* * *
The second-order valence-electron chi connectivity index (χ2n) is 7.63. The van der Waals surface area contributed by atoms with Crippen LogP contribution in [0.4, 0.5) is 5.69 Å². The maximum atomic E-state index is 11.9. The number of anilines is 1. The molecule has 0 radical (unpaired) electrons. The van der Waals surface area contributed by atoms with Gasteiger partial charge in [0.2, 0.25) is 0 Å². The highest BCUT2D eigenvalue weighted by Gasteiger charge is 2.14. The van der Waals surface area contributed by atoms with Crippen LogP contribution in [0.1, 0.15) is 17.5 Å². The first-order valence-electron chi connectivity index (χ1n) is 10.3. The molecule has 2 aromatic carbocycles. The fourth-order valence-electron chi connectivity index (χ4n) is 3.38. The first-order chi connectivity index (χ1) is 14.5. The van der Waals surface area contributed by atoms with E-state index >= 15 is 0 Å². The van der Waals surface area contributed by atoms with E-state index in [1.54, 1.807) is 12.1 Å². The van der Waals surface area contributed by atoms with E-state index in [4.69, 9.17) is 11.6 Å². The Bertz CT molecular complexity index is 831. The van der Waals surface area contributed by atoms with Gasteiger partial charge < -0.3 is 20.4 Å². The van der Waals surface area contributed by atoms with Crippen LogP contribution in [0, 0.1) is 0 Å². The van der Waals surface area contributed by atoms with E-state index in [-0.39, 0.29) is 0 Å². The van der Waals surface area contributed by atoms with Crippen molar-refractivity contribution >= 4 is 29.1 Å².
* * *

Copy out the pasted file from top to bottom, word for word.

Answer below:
The second-order valence-electron chi connectivity index (χ2n) is 7.63. The van der Waals surface area contributed by atoms with Crippen LogP contribution in [0.4, 0.5) is 5.69 Å². The maximum atomic E-state index is 11.9. The number of anilines is 1. The molecule has 0 radical (unpaired) electrons. The van der Waals surface area contributed by atoms with Gasteiger partial charge in [0.2, 0.25) is 0 Å². The highest BCUT2D eigenvalue weighted by Gasteiger charge is 2.14. The van der Waals surface area contributed by atoms with Crippen LogP contribution in [0.1, 0.15) is 17.5 Å². The first-order valence-electron chi connectivity index (χ1n) is 10.3. The molecule has 2 aromatic carbocycles. The fourth-order valence-electron chi connectivity index (χ4n) is 3.38. The first-order chi connectivity index (χ1) is 14.5. The van der Waals surface area contributed by atoms with E-state index >= 15 is 0 Å². The van der Waals surface area contributed by atoms with E-state index in [1.54, 1.807) is 12.1 Å². The van der Waals surface area contributed by atoms with E-state index in [4.69, 9.17) is 11.6 Å². The Bertz CT molecular complexity index is 831. The van der Waals surface area contributed by atoms with Gasteiger partial charge < -0.3 is 20.4 Å². The van der Waals surface area contributed by atoms with Crippen LogP contribution in [0, 0.1) is 0 Å². The van der Waals surface area contributed by atoms with E-state index in [-0.39, 0.29) is 0 Å². The van der Waals surface area contributed by atoms with Crippen molar-refractivity contribution >= 4 is 29.1 Å².